Phở bò is Việt Nam’s most famous dish, so I almost didn’t try it. It’s unfair to judge a country by its iconic foods—you wouldn't believe how hard it was to convince Koreans that McDonald's isn’t a summation of American culture. But in the end, I had to cave. Phở, Vietnamese beef noodle soup, deserves it's popularity. It’s just that good. But you have to know how to order it. While phở bò looks like “foe bow,” it's actually pronounced “fuh baw.”
Remember, accents are very important in the Vietnamese language. Phở should roll down and back up, like this. Bò simply falls. You can get away with just saying phở, though, since bò (beef) usually comes standard.
This soup originated in northern Việt Nam, though nowadays it’s eaten across the country. Saigon’s version is sweet with lots of fresh herbs. Hanoi’s broth reputedly has a cleaner, deeper flavor. But wherever you eat it, phở should be a rich soup with rice noodles and slices of raw or cooked beef. In Saigon it comes with bean sprouts, herbs, lime wedges, brown sauce, orange sauce, and chili peppers. Add what you like (I recommend sprouts, Thai basil, lime, and brown sauce), stir, and chow down.
Some restaurants also serve phở gà, chicken noodle soup. To me, it tastes just like homemade chicken soup in the States. Awfully good, but I’m a beef girl at heart.
Phở is primarily a breakfast food. For westerners, this takes some mental readjustment. It is, however, an adjustment worth making. Many upscale phở joints—ones with walls and solid tables—serve beef soup around the clock. There are even a few fast food restaurants, like Phở Hùng. But if you want good street phở, you’d better get up early.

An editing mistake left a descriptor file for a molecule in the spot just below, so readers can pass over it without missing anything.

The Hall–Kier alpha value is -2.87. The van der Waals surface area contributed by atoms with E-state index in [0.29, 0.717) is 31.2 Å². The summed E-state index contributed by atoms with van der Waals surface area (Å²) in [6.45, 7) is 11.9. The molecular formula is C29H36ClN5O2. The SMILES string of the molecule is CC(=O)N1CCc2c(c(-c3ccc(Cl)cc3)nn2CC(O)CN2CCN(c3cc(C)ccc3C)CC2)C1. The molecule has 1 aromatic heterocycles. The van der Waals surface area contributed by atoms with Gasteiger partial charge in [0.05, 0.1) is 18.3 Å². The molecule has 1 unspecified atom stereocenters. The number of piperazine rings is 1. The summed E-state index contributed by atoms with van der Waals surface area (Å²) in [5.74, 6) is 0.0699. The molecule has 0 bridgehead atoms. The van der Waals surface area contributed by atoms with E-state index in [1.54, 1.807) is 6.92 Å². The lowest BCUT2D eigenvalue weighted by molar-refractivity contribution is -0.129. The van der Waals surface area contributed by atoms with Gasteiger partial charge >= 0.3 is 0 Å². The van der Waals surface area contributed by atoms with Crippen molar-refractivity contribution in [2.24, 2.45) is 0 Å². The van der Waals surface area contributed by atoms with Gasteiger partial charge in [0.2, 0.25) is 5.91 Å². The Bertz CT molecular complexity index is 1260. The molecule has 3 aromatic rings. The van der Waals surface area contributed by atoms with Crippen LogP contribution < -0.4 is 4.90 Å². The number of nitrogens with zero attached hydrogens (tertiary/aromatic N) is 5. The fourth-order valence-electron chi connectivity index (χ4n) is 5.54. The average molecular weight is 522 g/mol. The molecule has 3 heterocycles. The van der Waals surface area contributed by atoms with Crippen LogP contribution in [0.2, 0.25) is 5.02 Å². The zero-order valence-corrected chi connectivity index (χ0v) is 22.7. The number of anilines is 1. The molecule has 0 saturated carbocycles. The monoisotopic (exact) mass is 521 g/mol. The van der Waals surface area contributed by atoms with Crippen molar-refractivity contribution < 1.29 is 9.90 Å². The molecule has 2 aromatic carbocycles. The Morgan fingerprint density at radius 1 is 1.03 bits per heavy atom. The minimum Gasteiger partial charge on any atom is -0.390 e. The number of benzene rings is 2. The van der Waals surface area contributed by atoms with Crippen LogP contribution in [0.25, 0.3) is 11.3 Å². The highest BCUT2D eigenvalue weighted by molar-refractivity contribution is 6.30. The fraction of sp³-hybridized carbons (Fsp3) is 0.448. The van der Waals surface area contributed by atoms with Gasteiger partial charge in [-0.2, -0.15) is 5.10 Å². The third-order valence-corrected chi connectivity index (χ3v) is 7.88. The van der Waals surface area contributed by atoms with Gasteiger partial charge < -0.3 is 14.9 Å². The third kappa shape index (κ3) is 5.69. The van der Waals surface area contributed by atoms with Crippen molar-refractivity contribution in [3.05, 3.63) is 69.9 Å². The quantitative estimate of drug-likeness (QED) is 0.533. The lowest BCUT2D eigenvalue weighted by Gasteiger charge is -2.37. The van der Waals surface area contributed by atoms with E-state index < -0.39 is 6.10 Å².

Our favorite is a cheap mom-and-pop stand near Gia Định Park. It’s just a cart surrounded by metal tables, but it’s ALWAYS packed.* Mom cooks, Dad serves, and Little Girl sits among the customers eating porridge and playing with a scrappy puppy. You can get a giant bowl of phở bò for 90 cents. A baguette to dip in the broth is 13 cents more. In true Saigon style, the soup is both sweet and salty. We get different kinds of beef every time—sometimes pink shreds that cook in the broth, sometimes roasted brisket or meat balls. This isn’t by design; my Vietnamese is still largely incoherent, so Mom freestyles. The stand closes when she runs out of broth.
Just down the block is another phở place with two walls and multiple servers, so you know it’s pretty fancy. The soup costs three times as much, but it does come with a pig’s ear in it. It’s also super popular, though I don’t think it's as good as Mom’s.
It's the broth that makes the phở. The basic recipe involves oxtail and marrow bones, simmered with charred onions, fish sauce, and an assortment of spices like cinnamon, coriander, and anise. It can take anywhere from 4 to 10 hours to make, and it's definitely the star of the bowl.
Vietnamese recipes tend to be intricate and time-consuming. This is one reason street food is so popular. It’s much cheaper (and less hassle) to buy phở than make it at home. And even if we tried, we’d never out-cook a woman who serves it daily to sell-out crowds. So for us, phở will remain specifically a taste of Việt Nam.
*This is the first and most important sign of a good street stand.